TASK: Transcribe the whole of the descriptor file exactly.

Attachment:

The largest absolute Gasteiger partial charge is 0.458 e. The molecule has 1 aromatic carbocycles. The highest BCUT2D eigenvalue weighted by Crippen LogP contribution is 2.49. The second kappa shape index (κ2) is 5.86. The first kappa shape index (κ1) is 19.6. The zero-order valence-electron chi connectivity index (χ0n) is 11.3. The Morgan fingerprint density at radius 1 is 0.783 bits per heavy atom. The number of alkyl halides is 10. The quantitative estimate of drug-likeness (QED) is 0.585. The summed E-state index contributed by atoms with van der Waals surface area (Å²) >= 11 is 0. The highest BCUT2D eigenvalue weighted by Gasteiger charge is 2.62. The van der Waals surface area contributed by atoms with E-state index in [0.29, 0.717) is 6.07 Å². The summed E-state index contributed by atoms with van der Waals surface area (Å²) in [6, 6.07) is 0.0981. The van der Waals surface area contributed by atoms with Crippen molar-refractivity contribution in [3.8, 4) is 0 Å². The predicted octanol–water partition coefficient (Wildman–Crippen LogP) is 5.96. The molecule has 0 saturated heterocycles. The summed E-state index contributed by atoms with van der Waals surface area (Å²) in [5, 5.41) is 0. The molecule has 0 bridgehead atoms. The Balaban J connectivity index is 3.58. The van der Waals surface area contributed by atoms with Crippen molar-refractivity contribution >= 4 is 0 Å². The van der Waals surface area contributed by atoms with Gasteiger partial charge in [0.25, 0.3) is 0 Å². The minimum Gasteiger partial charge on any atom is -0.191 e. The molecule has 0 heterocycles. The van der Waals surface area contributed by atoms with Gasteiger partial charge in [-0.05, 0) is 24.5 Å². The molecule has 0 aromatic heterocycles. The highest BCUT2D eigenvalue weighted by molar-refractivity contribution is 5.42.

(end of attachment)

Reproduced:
The largest absolute Gasteiger partial charge is 0.458 e. The molecule has 1 aromatic carbocycles. The highest BCUT2D eigenvalue weighted by Crippen LogP contribution is 2.49. The second kappa shape index (κ2) is 5.86. The first kappa shape index (κ1) is 19.6. The zero-order valence-electron chi connectivity index (χ0n) is 11.3. The Morgan fingerprint density at radius 1 is 0.783 bits per heavy atom. The number of alkyl halides is 10. The quantitative estimate of drug-likeness (QED) is 0.585. The summed E-state index contributed by atoms with van der Waals surface area (Å²) >= 11 is 0. The highest BCUT2D eigenvalue weighted by Gasteiger charge is 2.62. The van der Waals surface area contributed by atoms with E-state index in [0.29, 0.717) is 6.07 Å². The summed E-state index contributed by atoms with van der Waals surface area (Å²) in [6, 6.07) is 0.0981. The van der Waals surface area contributed by atoms with Crippen molar-refractivity contribution in [3.8, 4) is 0 Å². The predicted octanol–water partition coefficient (Wildman–Crippen LogP) is 5.96. The molecule has 0 saturated heterocycles. The summed E-state index contributed by atoms with van der Waals surface area (Å²) in [5, 5.41) is 0. The molecule has 0 bridgehead atoms. The Balaban J connectivity index is 3.58. The van der Waals surface area contributed by atoms with Crippen molar-refractivity contribution >= 4 is 0 Å². The van der Waals surface area contributed by atoms with Gasteiger partial charge in [0.25, 0.3) is 0 Å². The minimum Gasteiger partial charge on any atom is -0.191 e. The molecule has 0 heterocycles. The van der Waals surface area contributed by atoms with Gasteiger partial charge in [-0.05, 0) is 24.5 Å². The molecule has 0 aromatic heterocycles. The highest BCUT2D eigenvalue weighted by molar-refractivity contribution is 5.42.